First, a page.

True blue, red, white and purple... chocolate and vanilla, from Five Spice to cinnamon to paprika to chili pepper, from generations of old to the generation of now... We are simply AMERICAN.
That is what we are; and until the day we stop calling each other names honoring a dark past over a bright future (and including, but not limited to, a liar, nazi, nigger or stupid), we will never find the yummy, fluid, ooey-gooey center of the tootsie-pop waiting for us all to enjoy; we've been working on that sucker for way too long now and have no idea the pleasure that awaits with only taking one big bite ... begging the question, just how many licks does it take?
I know, I know. How elementary to call us all Americans. Doesn't that oversimplify the beauty and dynamics of our melting pot culture, rolling us all into one like that, watering down the very thing that made us the ultimate destination in the first place? How unfair. How homogenized. How un-American; all the while throwing the tootsie pop under the bus as we speak.
Well I say, calling us all anything but simply AMERICAN is really the crime.
It says to me, let's continue to segregate and divide us in a way that sounds virtually okay-- beckoning the heartstrings of the politically correct -- while swallowing the ooey gooey center and all whole; choking on the most ignorant American affirmation of them all; for haven't we all been raised properly, indoctrinated with notion that the whole is greater than the sum of it's parts; realizing the synergy of knowing that separately we cannot compare to that of the full effects and value of putting all the parts together.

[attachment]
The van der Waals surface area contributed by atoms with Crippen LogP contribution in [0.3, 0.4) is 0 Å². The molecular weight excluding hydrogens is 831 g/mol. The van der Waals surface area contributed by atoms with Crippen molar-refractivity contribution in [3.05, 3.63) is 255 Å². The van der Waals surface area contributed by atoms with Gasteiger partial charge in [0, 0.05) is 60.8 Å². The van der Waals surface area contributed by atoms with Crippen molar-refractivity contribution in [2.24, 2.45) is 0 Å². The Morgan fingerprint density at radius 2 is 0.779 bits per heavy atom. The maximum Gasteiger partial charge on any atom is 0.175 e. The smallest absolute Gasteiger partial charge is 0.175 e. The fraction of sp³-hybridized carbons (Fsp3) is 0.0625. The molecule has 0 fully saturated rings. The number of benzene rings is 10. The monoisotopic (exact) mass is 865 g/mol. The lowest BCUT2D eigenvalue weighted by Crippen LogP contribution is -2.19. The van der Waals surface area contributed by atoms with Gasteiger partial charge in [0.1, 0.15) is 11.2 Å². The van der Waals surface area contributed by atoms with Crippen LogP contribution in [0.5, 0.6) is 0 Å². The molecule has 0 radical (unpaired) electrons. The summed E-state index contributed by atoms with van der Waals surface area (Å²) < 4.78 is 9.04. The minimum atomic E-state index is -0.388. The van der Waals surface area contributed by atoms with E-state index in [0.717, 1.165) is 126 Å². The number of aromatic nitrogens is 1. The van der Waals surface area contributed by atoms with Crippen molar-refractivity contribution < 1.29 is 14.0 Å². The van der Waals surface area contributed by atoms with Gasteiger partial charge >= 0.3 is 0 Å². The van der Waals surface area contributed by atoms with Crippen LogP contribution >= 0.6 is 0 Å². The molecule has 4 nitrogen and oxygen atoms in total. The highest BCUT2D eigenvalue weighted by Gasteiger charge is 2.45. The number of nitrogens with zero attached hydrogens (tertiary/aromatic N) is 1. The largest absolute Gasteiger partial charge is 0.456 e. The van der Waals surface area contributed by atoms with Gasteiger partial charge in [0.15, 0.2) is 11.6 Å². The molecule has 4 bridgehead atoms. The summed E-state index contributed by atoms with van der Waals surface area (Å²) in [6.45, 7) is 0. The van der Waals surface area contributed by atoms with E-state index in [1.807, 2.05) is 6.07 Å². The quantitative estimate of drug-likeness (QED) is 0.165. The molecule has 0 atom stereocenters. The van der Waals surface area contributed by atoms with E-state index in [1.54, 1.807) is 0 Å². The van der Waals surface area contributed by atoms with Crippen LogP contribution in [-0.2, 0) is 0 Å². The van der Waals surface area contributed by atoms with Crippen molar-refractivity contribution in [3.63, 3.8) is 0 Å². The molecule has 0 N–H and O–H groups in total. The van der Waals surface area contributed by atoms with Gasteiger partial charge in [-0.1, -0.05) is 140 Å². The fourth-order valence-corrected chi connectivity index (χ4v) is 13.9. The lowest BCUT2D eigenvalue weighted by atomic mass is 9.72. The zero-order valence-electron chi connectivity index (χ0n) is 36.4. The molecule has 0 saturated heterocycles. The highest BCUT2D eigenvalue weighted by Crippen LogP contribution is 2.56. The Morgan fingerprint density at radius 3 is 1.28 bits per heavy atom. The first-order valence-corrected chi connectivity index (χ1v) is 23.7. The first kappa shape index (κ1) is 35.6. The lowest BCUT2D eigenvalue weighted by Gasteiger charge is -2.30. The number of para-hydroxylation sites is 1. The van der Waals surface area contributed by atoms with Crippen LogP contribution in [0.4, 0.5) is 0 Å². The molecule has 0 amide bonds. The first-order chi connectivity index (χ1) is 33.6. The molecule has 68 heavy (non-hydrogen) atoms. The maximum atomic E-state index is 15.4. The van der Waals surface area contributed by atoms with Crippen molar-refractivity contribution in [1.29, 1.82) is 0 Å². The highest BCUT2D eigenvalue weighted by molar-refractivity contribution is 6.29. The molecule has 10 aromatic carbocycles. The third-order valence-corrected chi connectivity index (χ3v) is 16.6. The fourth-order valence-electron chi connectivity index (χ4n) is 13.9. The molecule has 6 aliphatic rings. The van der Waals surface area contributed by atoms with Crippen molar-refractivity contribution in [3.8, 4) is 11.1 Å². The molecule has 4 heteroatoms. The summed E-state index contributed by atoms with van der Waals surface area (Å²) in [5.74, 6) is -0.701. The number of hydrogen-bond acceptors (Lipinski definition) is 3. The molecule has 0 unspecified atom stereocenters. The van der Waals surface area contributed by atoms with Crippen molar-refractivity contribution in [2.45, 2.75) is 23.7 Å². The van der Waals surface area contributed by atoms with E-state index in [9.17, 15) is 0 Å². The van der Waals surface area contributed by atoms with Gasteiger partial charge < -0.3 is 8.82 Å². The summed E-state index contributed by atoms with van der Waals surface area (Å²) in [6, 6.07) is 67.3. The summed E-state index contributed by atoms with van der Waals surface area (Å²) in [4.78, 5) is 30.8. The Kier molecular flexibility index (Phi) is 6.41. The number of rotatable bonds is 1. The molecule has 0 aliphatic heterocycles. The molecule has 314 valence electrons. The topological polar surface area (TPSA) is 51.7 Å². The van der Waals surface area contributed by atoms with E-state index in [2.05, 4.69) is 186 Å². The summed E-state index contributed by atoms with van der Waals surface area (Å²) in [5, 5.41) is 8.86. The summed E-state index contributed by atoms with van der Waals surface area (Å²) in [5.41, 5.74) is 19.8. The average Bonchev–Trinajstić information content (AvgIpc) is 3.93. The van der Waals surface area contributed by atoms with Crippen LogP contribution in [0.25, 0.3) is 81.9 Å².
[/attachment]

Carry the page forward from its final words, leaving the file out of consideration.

Sure, there is an added interest, blah blah, blah blah blah, as the 10 year census figures are necessary and vital,blah blah, blah blah blah, to seeing what makes up the ingredients of our fine melting pot culture blah blah blah; there is that. But here's the thing, every time we categorize and label, we cause immediate separation; you are this and I am that. Period. The line is drawn. The damages been done.
The concept of duality of trying to remain united while at the same time divided is futile; in any given moment one wins out over the other.
I say, we are AMERICAN. That's it.
Instead of meeting the challenges of today coming from the place as one, as Americans, and Americans only, we are damaging the integrity of the bloody hell, last two hundred years, by George. We escaped England and all of Europe to become a new nation; we separated, no divorced, England et al and didn't hold onto the name when we left for a reason. We let it all go.